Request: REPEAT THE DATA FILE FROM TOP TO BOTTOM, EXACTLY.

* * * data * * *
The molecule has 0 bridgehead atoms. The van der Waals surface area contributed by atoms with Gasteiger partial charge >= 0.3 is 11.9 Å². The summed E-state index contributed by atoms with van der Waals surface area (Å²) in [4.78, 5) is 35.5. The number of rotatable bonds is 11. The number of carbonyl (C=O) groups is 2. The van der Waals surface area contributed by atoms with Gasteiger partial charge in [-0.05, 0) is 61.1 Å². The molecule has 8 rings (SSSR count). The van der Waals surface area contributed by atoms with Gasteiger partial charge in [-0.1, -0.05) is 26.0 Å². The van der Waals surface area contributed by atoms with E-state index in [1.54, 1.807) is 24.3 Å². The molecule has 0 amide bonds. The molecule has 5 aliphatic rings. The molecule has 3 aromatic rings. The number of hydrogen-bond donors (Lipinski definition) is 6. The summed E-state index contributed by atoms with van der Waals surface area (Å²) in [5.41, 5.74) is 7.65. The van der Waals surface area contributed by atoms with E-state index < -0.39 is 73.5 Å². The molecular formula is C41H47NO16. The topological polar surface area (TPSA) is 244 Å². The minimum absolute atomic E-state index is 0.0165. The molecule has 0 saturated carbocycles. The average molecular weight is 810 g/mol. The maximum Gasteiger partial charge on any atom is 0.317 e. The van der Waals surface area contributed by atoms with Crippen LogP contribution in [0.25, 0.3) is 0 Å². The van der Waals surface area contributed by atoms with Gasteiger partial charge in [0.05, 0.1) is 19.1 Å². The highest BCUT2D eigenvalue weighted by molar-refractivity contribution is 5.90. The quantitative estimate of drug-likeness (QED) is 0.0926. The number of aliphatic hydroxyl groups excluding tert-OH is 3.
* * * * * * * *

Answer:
The molecule has 0 bridgehead atoms. The van der Waals surface area contributed by atoms with Gasteiger partial charge >= 0.3 is 11.9 Å². The summed E-state index contributed by atoms with van der Waals surface area (Å²) in [4.78, 5) is 35.5. The number of rotatable bonds is 11. The number of carbonyl (C=O) groups is 2. The van der Waals surface area contributed by atoms with Gasteiger partial charge in [-0.05, 0) is 61.1 Å². The molecule has 8 rings (SSSR count). The van der Waals surface area contributed by atoms with Gasteiger partial charge in [-0.1, -0.05) is 26.0 Å². The van der Waals surface area contributed by atoms with E-state index in [1.54, 1.807) is 24.3 Å². The molecule has 0 amide bonds. The molecule has 5 aliphatic rings. The molecule has 3 aromatic rings. The number of hydrogen-bond donors (Lipinski definition) is 6. The summed E-state index contributed by atoms with van der Waals surface area (Å²) in [5.41, 5.74) is 7.65. The van der Waals surface area contributed by atoms with E-state index < -0.39 is 73.5 Å². The molecular formula is C41H47NO16. The topological polar surface area (TPSA) is 244 Å². The minimum absolute atomic E-state index is 0.0165. The molecule has 0 saturated carbocycles. The average molecular weight is 810 g/mol. The maximum Gasteiger partial charge on any atom is 0.317 e. The van der Waals surface area contributed by atoms with Crippen LogP contribution in [0.25, 0.3) is 0 Å². The van der Waals surface area contributed by atoms with Gasteiger partial charge in [0.05, 0.1) is 19.1 Å². The highest BCUT2D eigenvalue weighted by molar-refractivity contribution is 5.90. The quantitative estimate of drug-likeness (QED) is 0.0926. The number of aliphatic hydroxyl groups excluding tert-OH is 3.